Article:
Commonwealth Games venues way behind schedule

3 Jul 2009, 1047 hrs IST, REUTERS

Print EMail Discuss Share Save Comment Text:

NEW DELHI: The government painted a stark picture on Thursday of construction delays for the 2010 New Delhi Commonwealth Games, saying more than
half the work needed to be completed in 12 of the 17 projects.

A statement in parliament by the Minister of State for sports reflected a race against time for the October 3-14 games next year, which has faced delays from the planning stage and then cost increases due to the rise in prices of steel, cement and labour.

Listing the percentage of work completed at each venue until last Thursday, the minister Pratik Prakashbapu Patil however expressed confidence the venues would be ready before the games.

The athletics venue in the main Jawaharlal Nehru stadium complex and the games village are only half completed while a meagre 7 per cent work was finished in the archery arena.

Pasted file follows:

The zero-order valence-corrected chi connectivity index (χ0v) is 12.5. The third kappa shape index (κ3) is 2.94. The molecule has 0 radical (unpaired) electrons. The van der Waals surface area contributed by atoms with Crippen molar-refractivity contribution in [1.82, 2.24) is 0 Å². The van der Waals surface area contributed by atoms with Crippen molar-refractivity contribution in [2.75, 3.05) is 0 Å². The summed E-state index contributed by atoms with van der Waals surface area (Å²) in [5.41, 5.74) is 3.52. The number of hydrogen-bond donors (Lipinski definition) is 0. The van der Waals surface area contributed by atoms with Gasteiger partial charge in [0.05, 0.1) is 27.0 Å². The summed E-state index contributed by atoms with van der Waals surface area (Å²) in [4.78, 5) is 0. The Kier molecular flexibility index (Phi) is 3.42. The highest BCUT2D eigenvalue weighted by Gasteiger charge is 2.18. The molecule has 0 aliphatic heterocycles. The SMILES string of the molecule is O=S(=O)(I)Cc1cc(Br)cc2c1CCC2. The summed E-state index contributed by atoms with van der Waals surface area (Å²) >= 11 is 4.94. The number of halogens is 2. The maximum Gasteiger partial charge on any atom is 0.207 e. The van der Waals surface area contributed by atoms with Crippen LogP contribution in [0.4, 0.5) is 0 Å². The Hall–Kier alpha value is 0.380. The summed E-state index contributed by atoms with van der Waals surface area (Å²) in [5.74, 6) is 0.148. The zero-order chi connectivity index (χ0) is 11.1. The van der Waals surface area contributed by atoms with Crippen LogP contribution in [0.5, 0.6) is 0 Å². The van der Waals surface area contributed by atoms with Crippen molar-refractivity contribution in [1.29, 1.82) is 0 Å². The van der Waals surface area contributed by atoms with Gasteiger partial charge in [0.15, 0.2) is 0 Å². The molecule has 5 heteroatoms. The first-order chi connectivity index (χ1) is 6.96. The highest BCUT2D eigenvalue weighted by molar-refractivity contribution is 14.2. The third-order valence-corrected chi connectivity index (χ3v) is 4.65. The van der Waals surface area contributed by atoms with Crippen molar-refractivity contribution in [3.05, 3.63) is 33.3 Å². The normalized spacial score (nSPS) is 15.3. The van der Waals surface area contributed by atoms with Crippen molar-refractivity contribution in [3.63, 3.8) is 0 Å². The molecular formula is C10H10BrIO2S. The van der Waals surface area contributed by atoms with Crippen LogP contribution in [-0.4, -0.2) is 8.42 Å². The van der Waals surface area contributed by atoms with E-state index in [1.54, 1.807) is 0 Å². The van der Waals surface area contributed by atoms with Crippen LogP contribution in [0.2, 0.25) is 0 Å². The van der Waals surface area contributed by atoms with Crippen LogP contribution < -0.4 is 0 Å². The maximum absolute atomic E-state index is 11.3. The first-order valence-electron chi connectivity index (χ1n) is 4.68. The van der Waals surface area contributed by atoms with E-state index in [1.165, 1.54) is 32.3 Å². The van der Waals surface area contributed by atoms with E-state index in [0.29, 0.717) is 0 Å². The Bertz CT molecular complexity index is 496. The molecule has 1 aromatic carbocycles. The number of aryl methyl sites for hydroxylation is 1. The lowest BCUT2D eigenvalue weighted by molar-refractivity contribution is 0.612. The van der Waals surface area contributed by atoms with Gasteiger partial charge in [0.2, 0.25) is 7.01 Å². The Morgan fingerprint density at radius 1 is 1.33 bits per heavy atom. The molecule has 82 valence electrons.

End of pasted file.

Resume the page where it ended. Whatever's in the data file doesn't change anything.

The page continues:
Union sports minister Manohar Singh Gill raised concerns last month over the tardy progress of work. The organisers also plan security on a par with last year's Beijing Olympics.

Organisers said last month that higher construction costs would force the games to go 6-8 per cent over the planned $1.6 billion budget.

The Delhi government allotted an extra Rs 900 crore ($187.5 million) in its annual budget on June 22. Construction delays forced the August 10 to 16 world badminton championships to be moved to Hyderabad.

Commonwealth Games venues way behind schedule- Politics/Nation-News-The Economic Times